AFS Trinity Awarded Patent for Ultracap Hybrids

AFS Trinity Power Corporation today announced that it has been awarded a patent for its Extreme Hybrid drive train that makes ultracapacitors a critical part of plug-in hybrid strategy. For the last few years, AFS Trinity has claimed that using ultracaps could push the mileage of a small SUV to 150 mpg.

Capacitors store only small amounts of electricity but can provide bursts of power—reducing strain on hybrid batteries primarily designed to store large amounts of energy. Think of capacitors as a way to provide instant oomph. In fact, F1 has been using something similar—an energy-saving device known as Kinetic Energy Recover Systems—for a few years. The benefit of ultracapicators for everyday hybrids is the ability to use smaller, less expensive battery packs—especially on plug-in hybrids—and to extend battery durability and performance.

The AFT Trinity patent provides broad protection for its technology, covering the use of ultracapacitors, flywheels, and “power batteries” used to protect the main energy storage battery bank.

“By seamlessly integrating ultra-capacitors into the electronic propulsion system of plug-ins, the AFS Trinity system eliminates peak electric loads on the battery caused by the frequent acceleration and braking events that are part of everyday driving,” wrote AFS Trinity Chief Executive Officer Edward W. Furia, in a letter to federal legislators. “This innovation allows plug-ins to travel farther on smaller, less-expensive lithium-ion batteries, while also increasing the useful life of the batteries.” Furia is advocating that government incentives should support power-based systems, not just vehicles like the Chevy Volt that have large battery packs.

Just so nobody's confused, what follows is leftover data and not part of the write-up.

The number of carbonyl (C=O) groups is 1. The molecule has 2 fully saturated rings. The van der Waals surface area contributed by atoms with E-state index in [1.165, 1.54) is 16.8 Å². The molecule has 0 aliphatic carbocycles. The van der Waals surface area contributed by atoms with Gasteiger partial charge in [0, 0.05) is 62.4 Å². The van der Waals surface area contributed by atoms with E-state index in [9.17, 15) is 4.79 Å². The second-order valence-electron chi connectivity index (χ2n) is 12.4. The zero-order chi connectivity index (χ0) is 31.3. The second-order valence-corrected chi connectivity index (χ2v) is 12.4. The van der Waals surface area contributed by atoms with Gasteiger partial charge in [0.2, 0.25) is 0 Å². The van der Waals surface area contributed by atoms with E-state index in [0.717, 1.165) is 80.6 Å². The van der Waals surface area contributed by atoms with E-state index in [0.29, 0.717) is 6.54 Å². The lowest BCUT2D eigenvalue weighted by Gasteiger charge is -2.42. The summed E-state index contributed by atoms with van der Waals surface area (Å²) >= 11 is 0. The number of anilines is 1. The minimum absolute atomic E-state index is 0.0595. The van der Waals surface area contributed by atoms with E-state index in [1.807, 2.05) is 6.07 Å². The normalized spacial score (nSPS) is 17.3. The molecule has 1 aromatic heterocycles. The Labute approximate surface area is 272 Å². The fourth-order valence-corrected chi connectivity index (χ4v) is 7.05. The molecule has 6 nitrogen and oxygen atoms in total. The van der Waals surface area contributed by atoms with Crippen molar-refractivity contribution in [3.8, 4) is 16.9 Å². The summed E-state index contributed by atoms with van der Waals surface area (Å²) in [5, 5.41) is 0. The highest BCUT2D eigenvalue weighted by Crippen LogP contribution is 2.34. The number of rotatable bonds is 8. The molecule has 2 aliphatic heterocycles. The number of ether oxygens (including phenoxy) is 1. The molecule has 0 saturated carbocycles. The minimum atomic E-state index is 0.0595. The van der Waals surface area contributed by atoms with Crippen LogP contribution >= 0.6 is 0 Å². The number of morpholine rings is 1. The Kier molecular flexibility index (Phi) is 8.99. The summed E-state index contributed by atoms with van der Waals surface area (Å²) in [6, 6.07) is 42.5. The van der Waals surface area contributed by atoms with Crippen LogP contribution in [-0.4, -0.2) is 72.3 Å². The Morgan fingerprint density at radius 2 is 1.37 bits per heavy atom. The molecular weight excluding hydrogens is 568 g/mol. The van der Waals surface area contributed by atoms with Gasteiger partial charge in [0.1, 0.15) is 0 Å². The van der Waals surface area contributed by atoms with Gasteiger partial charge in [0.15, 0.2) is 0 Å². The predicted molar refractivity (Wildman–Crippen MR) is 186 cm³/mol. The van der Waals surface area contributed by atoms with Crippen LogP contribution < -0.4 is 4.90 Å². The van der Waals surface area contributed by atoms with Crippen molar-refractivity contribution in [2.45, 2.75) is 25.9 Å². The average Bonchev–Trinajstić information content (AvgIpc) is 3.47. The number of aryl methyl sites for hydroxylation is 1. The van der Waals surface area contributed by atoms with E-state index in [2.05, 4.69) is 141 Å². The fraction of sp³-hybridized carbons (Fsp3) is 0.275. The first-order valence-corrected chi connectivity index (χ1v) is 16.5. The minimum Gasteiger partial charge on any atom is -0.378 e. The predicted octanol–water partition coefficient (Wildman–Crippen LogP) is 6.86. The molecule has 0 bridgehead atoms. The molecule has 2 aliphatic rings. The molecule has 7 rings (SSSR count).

Increased use of ultracapicators could become one more tool for automotive engineers to store energy and use it to maximize efficiency—and push hybrid fuel economy to new levels.

More Hybrid News...

  • JamesDavis

    Great going AFS. There for awhile, the three big U.S. automakers had us all believing that we didn’t have a scientist worth a plug-nickle. I bet Telsa Motors will be interested in that Capacitors.

  • JOB123

    Using ultra capacitors for reduction of surge current losses is so incredibly obvious and has been talked about for 40 years so that no patent should have been issued. This will just be a stupid fight between lawyers that will slow up the proper use of ultra capacitors and electric cars.

  • Samie

    Be careful here, getting a patent on ultracapacitor technology and creating media buzz may only be part of a business strategy in selling stock or a buyout of the company to the highest bidder. Will ultracapacitor technology be the NiMH battery of the 2010s? Lets hope not…..

    I know there are lots of engineers and gear-heads that leave comments on this site, so I wonder what the cost limitations of this technology is, & when it would hypothetically be ready for mass production?

  • Charles

    JOB123, I hope you do not mind a re-post but you said what I was going to say, and I want to make sure your point about the patent award being another stupid mistake by our US Patient office is heard loud and clear.